Pre-eclampsia is a leading cause of maternal and prenatal mortality globally [1]. The condition manifests as hypertension that develops at about 20 weeks of pregnancy in a woman who was previously normotensive that is accompanied with proteinuria [2]. Hypertension is a systolic blood pressure of 140 mmHg or more and a diastolic blood pressure of 90 mmHg or more measured on two separate occasions at least at an interval of 4 hours [3]. Although a rise in diastolic blood pressure equal or greater than 15 mmHg or systolic blood pressure equal or greater than 30 mmHg from the initial antenatal booking values is considered very significant [4]. Pre-eclampsia ranks second among the direct maternal causes of death in Mbarara district in Uganda [5]. Although the exact cause of pre-eclampsia is still unclear, there is compelling evidence that links the placenta to the pathogenesis of this condition, since it also occurs in molar pregnancy where the foetus is absent and in ectopic pregnancy where the placenta implants outside the uterus [6]. This theory is further supported by evidence that shows that patients recover quickly after delivery or removal of the placenta [7,8]. The origin of pre-eclampsia has been postulated to have a link with reduced blood supply to the placenta due to failure of the cytotrophoblast to remodel the uterine spiral arteries to adapt to the normal physiological restructuring required for pregnancy to proceed [4,9]. The conversion of small, high-resistance muscle arteries into large, capacitance vessels is then impaired by failed remodelling, which results in decreased placental perfusion [4]. Progressively, poor placental perfusion and placental ischemia cause a widespread maternal endothelial dysfunction that triggers inflammatory responses, the clotting system and other pre-eclampsia symptoms observed on the maternal side [4]. Maternal endothelial dysfunction is also known to provoke an increase in vascular sensitivity to angiotensin II, endothelin synthesis, thromboxane A2 production and a decrease in formation of vasodilators such as prostacyclin and nitric oxide [10]. The resultant imbalance in thromboxane A2 and prostacyclin causes an increase in the levels of the circulating thromboxane A2 which leads to vasoconstriction, intravascular clot formation and premature uterine contraction [10].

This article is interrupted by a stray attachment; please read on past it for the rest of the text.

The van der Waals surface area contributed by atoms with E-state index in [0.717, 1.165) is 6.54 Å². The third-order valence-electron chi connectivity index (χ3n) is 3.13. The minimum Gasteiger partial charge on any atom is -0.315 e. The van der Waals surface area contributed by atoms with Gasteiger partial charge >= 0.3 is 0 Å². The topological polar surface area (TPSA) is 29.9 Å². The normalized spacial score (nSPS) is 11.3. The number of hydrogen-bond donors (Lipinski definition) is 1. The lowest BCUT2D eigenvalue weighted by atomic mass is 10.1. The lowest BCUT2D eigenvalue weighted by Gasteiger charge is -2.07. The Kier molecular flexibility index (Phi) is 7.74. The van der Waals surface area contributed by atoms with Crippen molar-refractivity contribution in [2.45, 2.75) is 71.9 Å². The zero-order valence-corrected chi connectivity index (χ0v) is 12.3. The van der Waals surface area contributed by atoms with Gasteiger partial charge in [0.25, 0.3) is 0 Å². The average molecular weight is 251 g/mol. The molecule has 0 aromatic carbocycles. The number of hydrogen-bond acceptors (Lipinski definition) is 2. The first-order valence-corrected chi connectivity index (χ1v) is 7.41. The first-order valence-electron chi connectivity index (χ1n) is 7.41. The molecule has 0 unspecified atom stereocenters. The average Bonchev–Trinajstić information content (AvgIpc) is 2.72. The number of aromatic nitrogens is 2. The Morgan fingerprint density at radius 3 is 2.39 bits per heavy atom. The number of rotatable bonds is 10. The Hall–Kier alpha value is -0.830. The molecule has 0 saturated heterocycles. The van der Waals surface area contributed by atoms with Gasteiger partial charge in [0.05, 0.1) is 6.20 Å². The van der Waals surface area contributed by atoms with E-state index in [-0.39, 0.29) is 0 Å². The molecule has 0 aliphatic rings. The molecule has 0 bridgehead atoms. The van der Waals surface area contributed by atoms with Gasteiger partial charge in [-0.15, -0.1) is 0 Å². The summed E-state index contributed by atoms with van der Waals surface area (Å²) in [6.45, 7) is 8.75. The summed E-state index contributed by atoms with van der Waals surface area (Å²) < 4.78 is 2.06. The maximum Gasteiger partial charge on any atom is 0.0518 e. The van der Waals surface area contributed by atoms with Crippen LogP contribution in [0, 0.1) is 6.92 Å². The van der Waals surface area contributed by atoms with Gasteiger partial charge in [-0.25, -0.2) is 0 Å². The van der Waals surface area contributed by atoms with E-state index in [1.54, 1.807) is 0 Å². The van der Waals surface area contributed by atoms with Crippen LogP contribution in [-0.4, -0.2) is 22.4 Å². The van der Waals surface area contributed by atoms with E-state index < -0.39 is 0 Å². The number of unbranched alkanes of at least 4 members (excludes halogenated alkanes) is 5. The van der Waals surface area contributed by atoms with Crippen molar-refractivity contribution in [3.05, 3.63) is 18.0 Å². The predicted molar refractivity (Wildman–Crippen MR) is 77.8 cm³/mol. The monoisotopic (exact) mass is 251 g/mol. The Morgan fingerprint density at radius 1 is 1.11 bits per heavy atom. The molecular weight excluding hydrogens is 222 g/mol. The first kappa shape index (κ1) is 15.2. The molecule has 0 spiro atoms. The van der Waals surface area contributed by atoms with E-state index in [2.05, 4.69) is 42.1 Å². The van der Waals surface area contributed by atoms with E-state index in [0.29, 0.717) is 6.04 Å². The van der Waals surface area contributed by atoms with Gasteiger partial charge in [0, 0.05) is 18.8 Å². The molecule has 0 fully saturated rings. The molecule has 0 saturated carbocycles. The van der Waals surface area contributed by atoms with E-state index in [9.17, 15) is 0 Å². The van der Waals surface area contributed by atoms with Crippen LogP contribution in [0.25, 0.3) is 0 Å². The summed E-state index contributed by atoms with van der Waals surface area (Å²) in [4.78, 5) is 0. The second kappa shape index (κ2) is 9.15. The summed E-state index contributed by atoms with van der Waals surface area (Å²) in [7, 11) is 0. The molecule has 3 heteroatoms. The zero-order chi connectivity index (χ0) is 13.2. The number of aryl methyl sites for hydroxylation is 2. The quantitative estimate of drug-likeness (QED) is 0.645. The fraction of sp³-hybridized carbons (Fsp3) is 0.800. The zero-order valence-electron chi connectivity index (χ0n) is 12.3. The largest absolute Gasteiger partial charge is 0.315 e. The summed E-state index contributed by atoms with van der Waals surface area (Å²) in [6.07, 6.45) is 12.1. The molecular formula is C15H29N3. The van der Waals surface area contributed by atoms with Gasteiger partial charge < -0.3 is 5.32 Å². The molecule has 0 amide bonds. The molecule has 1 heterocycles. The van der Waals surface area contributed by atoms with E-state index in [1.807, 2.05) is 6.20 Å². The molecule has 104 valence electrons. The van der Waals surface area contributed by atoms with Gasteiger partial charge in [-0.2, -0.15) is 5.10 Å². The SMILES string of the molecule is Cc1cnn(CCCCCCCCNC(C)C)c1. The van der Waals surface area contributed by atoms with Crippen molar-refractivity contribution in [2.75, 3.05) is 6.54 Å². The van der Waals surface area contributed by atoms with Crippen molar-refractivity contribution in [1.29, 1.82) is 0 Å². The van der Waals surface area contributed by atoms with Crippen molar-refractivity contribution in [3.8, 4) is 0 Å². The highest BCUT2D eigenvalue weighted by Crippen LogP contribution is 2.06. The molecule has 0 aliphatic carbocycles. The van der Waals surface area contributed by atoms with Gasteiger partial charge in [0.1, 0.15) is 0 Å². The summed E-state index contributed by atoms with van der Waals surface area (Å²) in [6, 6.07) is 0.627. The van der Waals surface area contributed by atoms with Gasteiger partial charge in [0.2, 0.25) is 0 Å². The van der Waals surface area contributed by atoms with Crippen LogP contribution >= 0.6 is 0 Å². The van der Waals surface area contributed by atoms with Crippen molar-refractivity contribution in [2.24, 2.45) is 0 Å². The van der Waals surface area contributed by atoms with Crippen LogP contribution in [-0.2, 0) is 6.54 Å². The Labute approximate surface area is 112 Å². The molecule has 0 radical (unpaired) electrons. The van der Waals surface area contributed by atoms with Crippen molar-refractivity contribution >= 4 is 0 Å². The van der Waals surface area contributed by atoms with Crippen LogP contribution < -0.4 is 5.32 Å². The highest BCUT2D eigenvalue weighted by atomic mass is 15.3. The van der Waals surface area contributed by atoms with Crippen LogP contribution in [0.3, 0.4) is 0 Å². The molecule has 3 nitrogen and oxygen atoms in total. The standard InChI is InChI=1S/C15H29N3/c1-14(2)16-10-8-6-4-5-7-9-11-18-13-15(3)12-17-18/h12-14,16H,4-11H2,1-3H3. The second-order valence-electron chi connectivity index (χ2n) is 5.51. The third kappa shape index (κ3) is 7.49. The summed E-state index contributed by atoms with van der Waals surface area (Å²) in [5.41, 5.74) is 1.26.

Prostacyclin and thromboxane A2 are formed from a common precursor known as arachidonic acid by the action of the cyclooxygenase enzyme [2]. Aspirin works by causing an irreversible inhibition of the cyclooxygenase enzyme that breaks down arachidonic acid into thromboxane A2 and other inflammatory mediators [2]. Inhibition of thromboxane A2 synthesis causes a balance between prostacyclin and thromboxane A2 thereby maintaining the blood pressure within normal limits which fosters sufficient blood flow to the fetus and also prevents events of unnecessary clot formation and premature uterine contractions [7,11].